To celebrate National Poetry Month, Upper Rubber Boot Books is coordinating a poetry blog tour, and today I'm hosting Carol Berg. I've already written about translation from Spanish in another post, and today Carol talks about translation from a Swedish without having mastered the language.
Fifty poets are participating in this tour. You can find links to other Couplets posts at:
On Translation, by Carol Berg
One of the first poems I ever published, "Make Believe," was about my grandfather who lived in Jamestown, New York. My grandfather was Swedish and I never learned how to speak Swedish and always felt that was such a loss. When my family traveled to Jamestown, everything would change, even my father. He would try to speak Swedish to his friends, although he only knew certain phrases. For that reason, and many others, I chose to translate three Swedish contemporary writers for my third semester project while I was getting my MFA in poetry at Stonecoast's Low-Residency program. Translating, I believed, would introduce me to the Swedish language as well as strengthen my own poetry in ways I would probably learn only intuitively.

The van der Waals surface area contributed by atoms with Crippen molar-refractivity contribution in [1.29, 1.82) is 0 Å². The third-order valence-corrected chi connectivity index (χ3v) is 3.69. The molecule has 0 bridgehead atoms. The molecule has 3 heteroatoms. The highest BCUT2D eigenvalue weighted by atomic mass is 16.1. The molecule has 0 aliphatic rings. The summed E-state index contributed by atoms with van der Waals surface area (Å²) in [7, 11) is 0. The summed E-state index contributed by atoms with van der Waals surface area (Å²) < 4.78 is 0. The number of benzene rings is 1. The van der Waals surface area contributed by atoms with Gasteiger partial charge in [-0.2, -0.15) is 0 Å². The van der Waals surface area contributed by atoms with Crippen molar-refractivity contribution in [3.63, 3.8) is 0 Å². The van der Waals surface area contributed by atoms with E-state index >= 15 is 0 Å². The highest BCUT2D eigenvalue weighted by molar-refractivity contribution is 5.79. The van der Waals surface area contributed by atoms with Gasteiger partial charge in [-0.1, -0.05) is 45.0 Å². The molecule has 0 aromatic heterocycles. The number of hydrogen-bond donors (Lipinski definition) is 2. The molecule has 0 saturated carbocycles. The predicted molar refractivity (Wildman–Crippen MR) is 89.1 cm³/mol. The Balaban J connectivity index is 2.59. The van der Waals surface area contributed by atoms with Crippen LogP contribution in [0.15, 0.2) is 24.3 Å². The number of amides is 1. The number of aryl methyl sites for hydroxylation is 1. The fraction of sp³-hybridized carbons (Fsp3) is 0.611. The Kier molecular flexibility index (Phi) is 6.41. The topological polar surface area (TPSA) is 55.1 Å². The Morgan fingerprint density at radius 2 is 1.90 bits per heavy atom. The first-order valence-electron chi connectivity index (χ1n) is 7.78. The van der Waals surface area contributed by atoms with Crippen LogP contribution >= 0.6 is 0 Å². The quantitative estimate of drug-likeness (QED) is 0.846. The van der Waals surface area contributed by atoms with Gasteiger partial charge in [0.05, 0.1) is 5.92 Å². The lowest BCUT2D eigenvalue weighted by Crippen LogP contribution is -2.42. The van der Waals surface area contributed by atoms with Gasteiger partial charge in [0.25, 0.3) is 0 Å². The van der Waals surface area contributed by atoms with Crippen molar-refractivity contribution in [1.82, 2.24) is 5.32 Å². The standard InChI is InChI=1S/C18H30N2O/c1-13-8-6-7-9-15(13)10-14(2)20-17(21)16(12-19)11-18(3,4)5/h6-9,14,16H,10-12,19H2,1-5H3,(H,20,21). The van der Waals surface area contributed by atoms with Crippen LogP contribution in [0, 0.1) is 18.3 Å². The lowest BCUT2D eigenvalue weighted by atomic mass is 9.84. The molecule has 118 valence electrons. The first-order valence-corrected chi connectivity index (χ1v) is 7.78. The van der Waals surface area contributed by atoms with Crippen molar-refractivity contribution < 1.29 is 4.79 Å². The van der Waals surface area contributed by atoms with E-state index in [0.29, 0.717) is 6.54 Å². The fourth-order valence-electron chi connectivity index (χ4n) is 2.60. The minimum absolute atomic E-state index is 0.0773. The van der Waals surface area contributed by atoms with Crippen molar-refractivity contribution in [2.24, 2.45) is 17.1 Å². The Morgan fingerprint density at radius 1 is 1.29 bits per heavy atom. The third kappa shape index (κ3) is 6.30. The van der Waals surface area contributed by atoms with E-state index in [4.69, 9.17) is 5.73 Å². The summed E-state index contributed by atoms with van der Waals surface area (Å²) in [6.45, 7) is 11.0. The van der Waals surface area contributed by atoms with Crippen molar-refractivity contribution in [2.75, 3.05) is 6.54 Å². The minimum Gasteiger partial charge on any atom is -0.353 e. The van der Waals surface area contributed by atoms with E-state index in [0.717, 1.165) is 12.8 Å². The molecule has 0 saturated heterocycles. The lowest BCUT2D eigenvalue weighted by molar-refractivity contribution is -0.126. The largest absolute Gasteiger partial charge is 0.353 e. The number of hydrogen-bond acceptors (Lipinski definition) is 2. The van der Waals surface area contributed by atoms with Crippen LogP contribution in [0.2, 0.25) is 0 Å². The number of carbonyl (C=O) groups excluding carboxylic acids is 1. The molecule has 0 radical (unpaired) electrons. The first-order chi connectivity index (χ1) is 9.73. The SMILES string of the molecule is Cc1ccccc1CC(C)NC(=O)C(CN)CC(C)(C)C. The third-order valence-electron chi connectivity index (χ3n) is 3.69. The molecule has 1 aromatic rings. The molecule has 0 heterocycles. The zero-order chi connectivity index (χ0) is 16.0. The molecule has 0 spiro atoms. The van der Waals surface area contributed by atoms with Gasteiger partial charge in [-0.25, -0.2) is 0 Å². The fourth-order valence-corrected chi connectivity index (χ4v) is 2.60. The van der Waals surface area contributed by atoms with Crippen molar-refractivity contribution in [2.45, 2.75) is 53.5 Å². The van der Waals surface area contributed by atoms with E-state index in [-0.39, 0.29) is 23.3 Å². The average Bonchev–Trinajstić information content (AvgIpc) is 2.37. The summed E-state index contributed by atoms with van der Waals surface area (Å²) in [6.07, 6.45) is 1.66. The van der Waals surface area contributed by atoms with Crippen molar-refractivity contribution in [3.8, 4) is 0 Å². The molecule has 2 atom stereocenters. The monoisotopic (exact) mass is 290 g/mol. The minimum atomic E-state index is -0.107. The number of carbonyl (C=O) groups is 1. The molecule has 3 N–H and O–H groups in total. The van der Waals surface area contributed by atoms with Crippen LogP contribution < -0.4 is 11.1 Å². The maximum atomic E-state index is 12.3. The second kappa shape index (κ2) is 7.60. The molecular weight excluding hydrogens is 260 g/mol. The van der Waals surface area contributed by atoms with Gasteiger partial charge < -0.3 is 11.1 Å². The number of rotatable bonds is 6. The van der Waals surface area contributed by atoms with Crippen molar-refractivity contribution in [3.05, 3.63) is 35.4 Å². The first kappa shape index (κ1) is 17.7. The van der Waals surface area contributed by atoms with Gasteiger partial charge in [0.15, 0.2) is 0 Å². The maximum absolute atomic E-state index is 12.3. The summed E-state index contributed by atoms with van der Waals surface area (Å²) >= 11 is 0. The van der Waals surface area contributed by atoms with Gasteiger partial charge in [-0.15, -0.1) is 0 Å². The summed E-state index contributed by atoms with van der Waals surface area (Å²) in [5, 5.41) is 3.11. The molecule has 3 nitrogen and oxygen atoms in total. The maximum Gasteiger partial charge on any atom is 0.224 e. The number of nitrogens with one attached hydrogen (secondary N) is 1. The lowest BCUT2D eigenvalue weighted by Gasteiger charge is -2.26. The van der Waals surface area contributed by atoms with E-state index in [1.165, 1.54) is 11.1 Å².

Clearly, not being fluent in Swedish presented some problems. I needed to find Swedish speakers willing to help me. Being a member of the Wom-po list-serve (a discussion group of women poets), I emailed a request for Swedish speakers and received a number of responses. I also decided to use two different methods of translating. The first was to go through the poem myself and translate it word for word, then use an existing English translation to help in understanding. The other method was to ask a translator for a transliteration of three poems by each of the poets and then to turn these literal translations into poems in English.
The tools I worked with were The Hippocrene Standard Swedish-English Dictionary, Swedish: Essentials of Grammar, as well as an online Swedish dictionary website http://www.ordboken.nu/. In addition, I accessed the Swedish online newspaper SvD and tried to read it often.